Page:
John Rearick “liked to walk.” The 23-year-old Croydon man “never had a driver’s license,” a former neighbor said, “so he’d walk or ride his bike” to get around.
Rearick was walking on busy New Falls Road late July 22 when a Cadillac hit him. It slowed briefly, then sped off, police said.
The graduate of Harry S Truman High School and Pennco Tech suffered severe head injuries and died six days later.
Investigators were struggling to identify the hit-and-run driver when Jonathan H. Simmons, 27, of Bristol Township, turned himself in Tuesday, admitting he was driving the 2001 Cadillac DeVille that struck Rearick, according to court documents.
“I don’t know how long the investigation would have taken” if Simmons had not turned himself in, Matt Hoover, Bucks County assistant district attorney, said Wednesday.
Simmons faces a sentence of one to seven years in prison if found guilty of the third-degree felony charge of leaving the scene of a fatal accident, Hoover said.
He also was charged Tuesday with reckless endangerment, driving with a suspended license, failing to help a victim, and failing to report an accident, according to court records.
District Justice John J. Kelly Jr. released Simmons on $500,000 bail, which Hoover called “an appropriate amount” because Simmons turned himself in.
Rearick was hit just after midnight while walking “in the westbound lanes of travel with his back to oncoming traffic,” police said in court documents.
Video from two surveillance cameras at Penn Jersey Auto captured the accident, including Rearick “sliding across the roadway” and the Cadillac then driving around him, slowing, and speeding off, according to the documents.
Simmons had picked up a prescription for his pregnant girlfriend and was headed to their home on Atkins Avenue at the time of the accident, his lawyer, Louis Busico, said.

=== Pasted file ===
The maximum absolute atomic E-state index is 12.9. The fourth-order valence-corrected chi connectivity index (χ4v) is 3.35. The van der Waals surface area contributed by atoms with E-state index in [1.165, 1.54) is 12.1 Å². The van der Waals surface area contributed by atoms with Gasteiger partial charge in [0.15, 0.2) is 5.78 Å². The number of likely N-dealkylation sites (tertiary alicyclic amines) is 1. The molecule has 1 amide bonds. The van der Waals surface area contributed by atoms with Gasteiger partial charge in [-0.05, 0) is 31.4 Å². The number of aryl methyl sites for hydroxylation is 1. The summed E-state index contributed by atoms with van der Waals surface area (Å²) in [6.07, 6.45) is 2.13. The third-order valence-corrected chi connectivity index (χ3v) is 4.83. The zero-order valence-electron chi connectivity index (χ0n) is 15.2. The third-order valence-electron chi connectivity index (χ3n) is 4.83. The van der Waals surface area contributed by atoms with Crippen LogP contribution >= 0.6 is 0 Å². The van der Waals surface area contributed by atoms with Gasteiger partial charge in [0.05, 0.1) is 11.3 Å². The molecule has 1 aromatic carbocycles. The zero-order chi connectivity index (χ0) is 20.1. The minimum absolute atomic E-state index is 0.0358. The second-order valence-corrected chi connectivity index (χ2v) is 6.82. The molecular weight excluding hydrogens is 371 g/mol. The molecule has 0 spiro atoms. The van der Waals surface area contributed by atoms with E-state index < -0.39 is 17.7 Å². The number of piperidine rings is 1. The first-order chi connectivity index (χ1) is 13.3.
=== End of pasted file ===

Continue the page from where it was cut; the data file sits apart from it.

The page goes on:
“He’s a decent, hardworking, honest person who extends his sympathy to the Rearick family,” Busico said of Simmons. “This is an accident that hurt two families.”
Simmons and his girlfriend have two children, and he works at Rosenberger’s Dairies in Levittown and a liquor store in New Jersey, Busico said. He does not have a criminal record, the lawyer said.
As for taking 17 days to turn himself in, Simmons “consulted with his minister and his father and decided to come forward to save law enforcement any further efforts,” Busico said.
Police are still investigating the accident, including whether alcohol affected the driver, Hoover said. Busico said Simmons does not drink alcohol.
Hoover declined to comment on whether drugs or alcohol had caused Rearick to walk on the five-lane road, or where the victim was before the accident.
Rearick grew up on Jonquil Lane in Levittown, where he “loved to fix things like lawn mowers, weed wackers, and snowblowers,” neighbor Nick Gushue said.
The family’s lawyer, Mark Zlock, said Rearick “was always interested in helping people,” including being an organ donor.
Zlock could not say where Rearick had been before the accident or where he was headed.
As for the penalties the driver faces if convicted, Zlock said they “don’t seem to be enough, but they’re in accordance with the law. The family has accepted that.”